Strictly speaking, those thirty-five books ought to be termed âThe Popularised Versionâ of the Secret Doctrine, full of myths, blinds, and errors; the fourteen volumes of Commentaries, on the other handâwith their translations, annotations, and an ample glossary of Occult terms, worked out from one small archaic folio, the Book of the Secret Wisdom of the World*âcontain a digest of all the Occult Sciences. These, it appears, are kept secret and apart, in the charge of the Teshu-Lama of Shigatse. The Books of Kiu-te are comparatively modern, having been edited within the last millennium, whereas, the earliest volumes of the Commentaries are of untold antiquity, some fragments of the original cylinders having been preserved. With the exception that they explain and correct some of the too fabulous, and to every appearance, grossly-exaggerated accounts in the Books of Kiu-teâ âproperly so calledâthe Commentaries have little to do with these. "

I wonder which Monasteries has similar "cylinders" hidden in their libraries?

I throw an excerpt from another place on Tsong Kha-Pa's alleged relation to the Kalachakra:
"It was Buton's disciple Cho gyi bel who taught the Kalachakra to Tsongkhapa (1357-1419), the founder of the Gelukpa school, and thus it is Buton's two-fold lineage which been passed down through this sect to the present day. Other traditions did continue, for example in the Nyingma and Sakya schools, but the Kalachakra found perhaps its greatest expression in the Gelupka school, whose successive Panchen lamas and Dalai lamas became the most famous expounders of the Kalachakra, and both of whom play leading parts in the Legend of Shambhala. Therefore we will concentrate on the Gelupka version of the Legend. (to be continued)"

Buton or Buton Rinchen Drub was a famous Buddhist in his day:
"After his death he strongly influenced the development of esoteric studies and psychic training in Tibet for centuries. The purpose of his works were not to cultivate paranormal magical abilities but to attain philosophical enlightenment, a belief that all earthly phenonoma are a state of the mind. He remains to this day one of the most important Tibetan historians and Buddhist writers in the history of Buddhism and Tibet"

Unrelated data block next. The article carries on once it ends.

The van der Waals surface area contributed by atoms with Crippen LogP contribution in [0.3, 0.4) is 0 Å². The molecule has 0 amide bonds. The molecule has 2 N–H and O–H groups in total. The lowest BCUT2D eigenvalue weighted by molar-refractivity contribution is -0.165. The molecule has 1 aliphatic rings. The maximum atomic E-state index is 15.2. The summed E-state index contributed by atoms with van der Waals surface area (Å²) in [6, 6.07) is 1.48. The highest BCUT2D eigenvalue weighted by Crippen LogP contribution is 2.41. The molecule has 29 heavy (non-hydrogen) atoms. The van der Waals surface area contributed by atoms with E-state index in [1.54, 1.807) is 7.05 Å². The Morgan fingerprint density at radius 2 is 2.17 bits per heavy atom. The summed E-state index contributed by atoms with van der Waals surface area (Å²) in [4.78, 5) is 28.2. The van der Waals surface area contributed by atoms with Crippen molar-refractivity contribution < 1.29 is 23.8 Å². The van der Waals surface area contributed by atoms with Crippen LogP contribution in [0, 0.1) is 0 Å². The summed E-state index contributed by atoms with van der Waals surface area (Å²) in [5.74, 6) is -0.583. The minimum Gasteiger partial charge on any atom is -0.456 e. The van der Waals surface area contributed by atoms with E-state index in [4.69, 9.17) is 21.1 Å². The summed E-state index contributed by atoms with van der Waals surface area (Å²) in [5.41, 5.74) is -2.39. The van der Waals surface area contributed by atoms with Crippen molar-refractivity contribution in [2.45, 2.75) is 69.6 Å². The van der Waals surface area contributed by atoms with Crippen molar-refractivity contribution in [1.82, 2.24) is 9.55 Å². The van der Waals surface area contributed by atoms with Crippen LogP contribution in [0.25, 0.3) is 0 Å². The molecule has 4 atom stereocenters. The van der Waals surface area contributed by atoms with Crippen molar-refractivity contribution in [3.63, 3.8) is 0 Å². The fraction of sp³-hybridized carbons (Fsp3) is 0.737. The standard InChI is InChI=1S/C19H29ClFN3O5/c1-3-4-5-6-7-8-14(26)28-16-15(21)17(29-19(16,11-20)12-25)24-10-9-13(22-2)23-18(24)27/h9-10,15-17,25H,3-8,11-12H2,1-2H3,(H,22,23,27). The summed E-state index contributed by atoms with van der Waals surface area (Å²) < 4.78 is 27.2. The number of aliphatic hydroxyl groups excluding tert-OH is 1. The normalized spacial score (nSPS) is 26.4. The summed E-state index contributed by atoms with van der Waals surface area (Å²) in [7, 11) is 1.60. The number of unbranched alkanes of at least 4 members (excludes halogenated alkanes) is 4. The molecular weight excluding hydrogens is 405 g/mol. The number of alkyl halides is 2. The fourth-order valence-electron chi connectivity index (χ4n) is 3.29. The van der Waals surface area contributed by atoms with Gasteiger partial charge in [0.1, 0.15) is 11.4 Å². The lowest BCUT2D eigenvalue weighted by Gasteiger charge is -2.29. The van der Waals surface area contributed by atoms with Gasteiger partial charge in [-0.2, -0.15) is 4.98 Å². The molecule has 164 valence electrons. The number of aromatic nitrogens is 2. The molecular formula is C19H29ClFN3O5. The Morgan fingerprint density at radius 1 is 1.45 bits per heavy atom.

Buton's Shalu Monastery:
"Buton's activity inevitably attracted a great deal of attention to the monastery and brought in other Buddhist interllectuals around Tibet and India to study in the grounds amounting to some 3000 by 1360. After his death the monastery became an important epicentre of esoteric studies and psychic training for centuries. The avowed purpose of lamas who cultivated paranormal abilities were not to become magicians or miracle workers but to attain philosophical enlightenment, a belief that all earthly phenonoma are a state of the mind. Shalu Temple became known throughout the far east for its dedication to these philosophies and its enlightenment of the Buddhist faith."

M. Sufilight

----- Original Message ----- 
  Sent: Monday, August 10, 2009 9:20 AM
  Subject: Re: Theos-World Kalachakra History

  Thanks for the link, plenty of good reading found there. 

  ----- Original Message ----- 
  From: "Morten Nymann Olesen" <> 
  Sent: Sunday, August 9, 2009 10:25:26 AM GMT -08:00 US/Canada Pacific 
  Subject: Theos-World Kalachakra History 

  Dear friends 

  My views are: 

  Some of you might want to have a look at the following words translated by Glen Mullin. 

  Kalachakra History